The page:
- Course Changes Rough on Residents:: An interesting article about the attempt of a golf course to provide habitat and the challenges faced from the neighbors.
- Photo From the Field:: A blog post documenting the installation of a nestbox for Peregrine Falcons on a water tower from Conserve Wildlife Foundation of New Jersey.
- Why We Must Learn to Love Weeds:: This is a really interesting article from the Wall Street Journal about the concept of a weed and what that does or doesn’t mean.
- Toads’ epic journey for life, renewal threatened by Highway 6 traffic at Summit Lake:: Here is an article that features the annual movement of toads from uplands to wetlands and their dangerous route across a busy highway that at times kills so many toads the road must be sanded to combat the slick corpses.
- Friday 5: Leafcutter…
- Injured baby hawk saved by FDNY in Queens:: From New York City comes a story about an immature Coopers Hawk injured and rescued by a Fireman who also happens to be a wildlife rehabilitator.
- South Waterfront & OHSU Ecoroof Tour:: From the TERRA.fluxus blog is a recap of one of the tours as part of Ecoroof Portland this month.
- Recap: Stephan Brenneisen Visit and SOWA/OHSA tour:: Another recap of the tours, this one from the Ecoroof Portland Blog.
- Downtown Ecoroof Walking Tour:: More coverage of a second tour as part of Ecoroof Portland.
- Pet Talk: Cats and birds would benefit from plan to keep cats inside, two groups say:: From Oregon Live is a story about two groups finding they have a common interest in keeping cats indoors.
- Continue reading →
- Wildflower Colors Tell Butterflies How To Do Their Jobs:: This interesting article from TTKN News discusses the unique relationship between butterflies and their pollinator plants and how color factors in.
- Guerilla Birdhouses Going Up Around Town:: From the Uptown Almanac in San Francisco is an observation of yellow birdhouses appearing randomly throughout the city.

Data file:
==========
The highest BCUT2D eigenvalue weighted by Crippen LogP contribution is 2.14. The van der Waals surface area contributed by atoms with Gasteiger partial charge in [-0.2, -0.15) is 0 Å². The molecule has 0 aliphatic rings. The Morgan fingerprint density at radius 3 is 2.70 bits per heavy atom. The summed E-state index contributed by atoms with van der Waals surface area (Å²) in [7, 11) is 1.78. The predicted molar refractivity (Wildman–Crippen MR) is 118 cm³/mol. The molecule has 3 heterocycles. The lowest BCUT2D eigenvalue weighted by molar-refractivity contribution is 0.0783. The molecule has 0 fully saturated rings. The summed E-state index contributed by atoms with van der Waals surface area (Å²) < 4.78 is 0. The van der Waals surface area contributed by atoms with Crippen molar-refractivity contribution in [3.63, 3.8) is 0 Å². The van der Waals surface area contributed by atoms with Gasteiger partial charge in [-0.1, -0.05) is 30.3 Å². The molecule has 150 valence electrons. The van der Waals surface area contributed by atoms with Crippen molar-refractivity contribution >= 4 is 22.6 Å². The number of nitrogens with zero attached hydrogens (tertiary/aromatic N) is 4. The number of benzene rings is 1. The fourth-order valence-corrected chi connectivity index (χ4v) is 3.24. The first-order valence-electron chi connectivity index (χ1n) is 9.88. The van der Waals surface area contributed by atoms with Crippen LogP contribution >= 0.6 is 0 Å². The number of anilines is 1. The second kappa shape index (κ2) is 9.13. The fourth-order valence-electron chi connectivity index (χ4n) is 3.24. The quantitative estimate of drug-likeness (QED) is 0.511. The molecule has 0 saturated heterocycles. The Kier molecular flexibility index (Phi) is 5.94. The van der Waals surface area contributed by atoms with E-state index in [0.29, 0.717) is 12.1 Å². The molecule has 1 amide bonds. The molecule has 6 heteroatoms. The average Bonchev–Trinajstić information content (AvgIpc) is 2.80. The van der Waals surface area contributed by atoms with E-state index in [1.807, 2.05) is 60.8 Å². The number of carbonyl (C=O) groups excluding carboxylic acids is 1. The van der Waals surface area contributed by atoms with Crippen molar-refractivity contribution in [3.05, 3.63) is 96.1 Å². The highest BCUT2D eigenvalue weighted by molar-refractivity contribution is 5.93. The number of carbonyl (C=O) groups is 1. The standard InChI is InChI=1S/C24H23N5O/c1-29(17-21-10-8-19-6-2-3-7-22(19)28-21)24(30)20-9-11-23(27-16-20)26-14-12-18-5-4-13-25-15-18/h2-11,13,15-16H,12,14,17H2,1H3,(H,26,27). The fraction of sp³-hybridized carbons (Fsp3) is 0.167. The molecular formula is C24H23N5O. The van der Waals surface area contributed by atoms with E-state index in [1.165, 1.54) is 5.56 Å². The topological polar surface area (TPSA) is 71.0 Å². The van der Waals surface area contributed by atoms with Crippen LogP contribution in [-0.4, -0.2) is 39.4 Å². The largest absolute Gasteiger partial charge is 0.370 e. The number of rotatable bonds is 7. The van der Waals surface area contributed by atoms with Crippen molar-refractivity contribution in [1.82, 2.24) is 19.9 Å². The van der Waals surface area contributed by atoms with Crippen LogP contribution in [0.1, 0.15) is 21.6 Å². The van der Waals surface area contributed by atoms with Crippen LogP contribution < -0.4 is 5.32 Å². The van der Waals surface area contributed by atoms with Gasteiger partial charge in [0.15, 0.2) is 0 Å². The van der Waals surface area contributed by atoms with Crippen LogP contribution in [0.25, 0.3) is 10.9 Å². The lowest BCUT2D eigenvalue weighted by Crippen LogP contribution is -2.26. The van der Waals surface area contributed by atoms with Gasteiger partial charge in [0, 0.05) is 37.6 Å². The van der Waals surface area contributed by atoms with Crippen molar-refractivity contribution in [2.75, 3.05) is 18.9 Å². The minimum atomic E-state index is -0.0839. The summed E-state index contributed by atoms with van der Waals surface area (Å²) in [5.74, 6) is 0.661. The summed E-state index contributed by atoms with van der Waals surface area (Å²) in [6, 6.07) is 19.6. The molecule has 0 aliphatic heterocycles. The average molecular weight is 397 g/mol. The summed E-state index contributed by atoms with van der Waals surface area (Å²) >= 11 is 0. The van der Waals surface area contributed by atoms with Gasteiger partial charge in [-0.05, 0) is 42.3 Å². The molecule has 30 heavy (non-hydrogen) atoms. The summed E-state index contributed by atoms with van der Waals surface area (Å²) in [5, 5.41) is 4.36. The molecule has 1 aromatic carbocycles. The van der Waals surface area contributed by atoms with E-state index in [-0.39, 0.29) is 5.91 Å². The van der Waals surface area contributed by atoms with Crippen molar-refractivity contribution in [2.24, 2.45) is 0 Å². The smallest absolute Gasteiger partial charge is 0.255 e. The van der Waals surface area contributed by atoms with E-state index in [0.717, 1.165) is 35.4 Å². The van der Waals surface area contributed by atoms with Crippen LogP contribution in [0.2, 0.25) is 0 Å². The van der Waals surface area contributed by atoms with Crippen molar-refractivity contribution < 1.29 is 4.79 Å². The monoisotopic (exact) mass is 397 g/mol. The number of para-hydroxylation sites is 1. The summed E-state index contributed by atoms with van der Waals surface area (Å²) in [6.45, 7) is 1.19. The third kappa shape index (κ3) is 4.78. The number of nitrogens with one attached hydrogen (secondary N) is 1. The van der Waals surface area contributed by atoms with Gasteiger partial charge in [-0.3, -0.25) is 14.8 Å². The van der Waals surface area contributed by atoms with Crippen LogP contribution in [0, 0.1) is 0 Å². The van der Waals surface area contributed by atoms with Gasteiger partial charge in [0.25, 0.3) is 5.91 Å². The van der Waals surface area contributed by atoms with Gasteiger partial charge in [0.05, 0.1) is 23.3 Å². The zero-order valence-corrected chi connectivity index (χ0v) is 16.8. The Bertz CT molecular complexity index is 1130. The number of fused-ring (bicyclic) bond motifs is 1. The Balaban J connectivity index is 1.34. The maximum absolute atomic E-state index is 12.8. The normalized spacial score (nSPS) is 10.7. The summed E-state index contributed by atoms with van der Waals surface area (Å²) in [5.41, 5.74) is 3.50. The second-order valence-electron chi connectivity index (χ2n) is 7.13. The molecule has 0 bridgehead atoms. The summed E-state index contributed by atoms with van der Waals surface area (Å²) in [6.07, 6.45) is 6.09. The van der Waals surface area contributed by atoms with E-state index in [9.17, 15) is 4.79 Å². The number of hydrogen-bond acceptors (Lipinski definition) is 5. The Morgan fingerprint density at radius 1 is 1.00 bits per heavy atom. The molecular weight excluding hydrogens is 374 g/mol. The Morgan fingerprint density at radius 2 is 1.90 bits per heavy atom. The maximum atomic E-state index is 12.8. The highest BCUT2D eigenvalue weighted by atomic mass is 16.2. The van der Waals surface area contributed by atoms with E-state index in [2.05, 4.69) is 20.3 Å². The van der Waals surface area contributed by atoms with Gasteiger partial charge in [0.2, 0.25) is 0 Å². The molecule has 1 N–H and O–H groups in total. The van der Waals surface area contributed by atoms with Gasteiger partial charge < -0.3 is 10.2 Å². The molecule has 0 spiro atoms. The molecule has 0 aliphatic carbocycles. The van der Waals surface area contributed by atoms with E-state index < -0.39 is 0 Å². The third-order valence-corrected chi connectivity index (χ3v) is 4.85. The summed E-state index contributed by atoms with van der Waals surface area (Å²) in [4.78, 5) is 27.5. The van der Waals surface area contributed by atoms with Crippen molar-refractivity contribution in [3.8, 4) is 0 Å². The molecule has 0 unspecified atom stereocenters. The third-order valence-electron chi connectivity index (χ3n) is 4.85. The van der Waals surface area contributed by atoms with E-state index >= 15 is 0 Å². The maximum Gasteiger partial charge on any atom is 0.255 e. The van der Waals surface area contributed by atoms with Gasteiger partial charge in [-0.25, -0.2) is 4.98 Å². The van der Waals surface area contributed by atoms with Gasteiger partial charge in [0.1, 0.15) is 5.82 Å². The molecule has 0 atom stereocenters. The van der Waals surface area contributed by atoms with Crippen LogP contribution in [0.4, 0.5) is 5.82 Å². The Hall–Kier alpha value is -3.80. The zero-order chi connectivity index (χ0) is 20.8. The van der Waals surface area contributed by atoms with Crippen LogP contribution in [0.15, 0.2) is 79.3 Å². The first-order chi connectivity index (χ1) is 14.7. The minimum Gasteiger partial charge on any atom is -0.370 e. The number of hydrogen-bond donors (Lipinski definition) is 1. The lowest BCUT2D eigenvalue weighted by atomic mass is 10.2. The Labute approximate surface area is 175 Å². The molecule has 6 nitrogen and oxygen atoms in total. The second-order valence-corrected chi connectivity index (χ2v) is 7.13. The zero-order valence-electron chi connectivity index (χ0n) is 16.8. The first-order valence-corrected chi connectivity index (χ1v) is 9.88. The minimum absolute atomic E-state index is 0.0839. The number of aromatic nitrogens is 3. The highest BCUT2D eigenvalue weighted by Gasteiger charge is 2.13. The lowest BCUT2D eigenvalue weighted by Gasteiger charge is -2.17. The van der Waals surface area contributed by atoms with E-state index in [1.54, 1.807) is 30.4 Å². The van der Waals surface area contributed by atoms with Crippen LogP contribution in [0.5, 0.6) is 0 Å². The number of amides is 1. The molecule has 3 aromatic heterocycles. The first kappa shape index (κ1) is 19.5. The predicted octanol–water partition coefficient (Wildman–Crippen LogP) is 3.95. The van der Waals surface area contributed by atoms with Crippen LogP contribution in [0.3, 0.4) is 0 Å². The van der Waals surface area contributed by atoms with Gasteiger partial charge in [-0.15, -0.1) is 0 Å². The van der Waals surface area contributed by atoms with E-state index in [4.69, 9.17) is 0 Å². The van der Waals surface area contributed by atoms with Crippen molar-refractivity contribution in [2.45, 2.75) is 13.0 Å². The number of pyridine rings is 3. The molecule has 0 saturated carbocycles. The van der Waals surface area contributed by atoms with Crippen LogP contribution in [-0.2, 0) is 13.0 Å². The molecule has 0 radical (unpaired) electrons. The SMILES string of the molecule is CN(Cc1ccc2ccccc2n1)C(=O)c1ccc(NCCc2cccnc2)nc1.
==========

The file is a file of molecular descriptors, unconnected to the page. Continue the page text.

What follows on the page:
- A blur of blue:: From the Nature urbaine blog is a sighting of a beautiful Kingfisher in the heart of London.
- Salamanders Go Deep:: From the Audubon Guides blog is an article that discusses where salamanders go during the winter months.
- “10,000 by 2010” goal met in the 25th year of WDFW Backyard Wildlife Sanctuary program:: From the Woodland Park Zoo’s Backyard Habitat blog comes a detailed look into how the Washington Department of Fish and Wildlife succeeded in their goal to certify 10,000 backyards as habitat by the year 2010.
This is the third and final post in a series looking at wildlife movement, corridors and roads. Read the first post, Ecology Lesson: Population Movements, which was followed by Corridor Ecology and Planning.
Roads crisscross the entire country covering much of the land. Highways take us through states or across the whole country, streets cover cities and dirt roads link rural areas to cities. They traverse over rivers, lakes, mountains, valleys, deserts and forests. Some highways are many lanes wide and some bridges are modern engineering marvels. They bring us commercial goods, foods and fuel across great distances. There are over 4 million miles of roads in the United States alone.
Road ecology is a field that addresses the relationship between roads, wildlife and the environment. The topic has received a lot of attention over the past 30 years with a lot of focus on roads and wildlife….
- BiodiverCITY:: A community blog that features the nature in New York City.
- Seattle Urban Wildlife Experiences:: Inspired by BiodiverCITY (above) the Seattle Urban Wildlife Group started a similar community blog about the urban wildlife of Seattle.
- Maryland aims to curb wildlife carnage on roads:: This article from the Baltimore Sun describes a large project consisting of 10 wildlife crossings over an 18-mile stretch and how it’s already working for wildlife despite not yet being completed.
- Wildlife on Bridges:: This is a Flickr set from Washington State DOT that features the variety of wildlife found on the bridges in Seattle.
- Sunday Snapshots: Log Pile:: This post from the blog The Marvelous in Nature, shows the many wildlife species, including spiders, caterpillars, moths, beetles, snakes and more that made use of a log pile. It’s a really diverse set of photos.
- Huge Housing Project…
- Stalled on the Bloomingdale Trail:: From Chicago Reader comes this article about the trials and problems creating a new open space in Chicago using an old rail line, similar to the High Line in New York. Once in motion, this could provide a great deal of habitat through the city.
- Finalists named for Vail Pass wildlife crossings:: This story from the Vail Daily offers another look at the finalists that were featured here, ARC Wildlife Crossing Finalists.
- New “bird cities” announced:: This article highlights the efforts of six communities in the Milwaukee, Wisconsin metro region, and others throughout the state, to be designated as “bird cities.” Structured in the model of Tree City, “communities must show how they improved bird habitat, manage woodlands, limit hazards to birds, and educate residents about birds and environmental health.”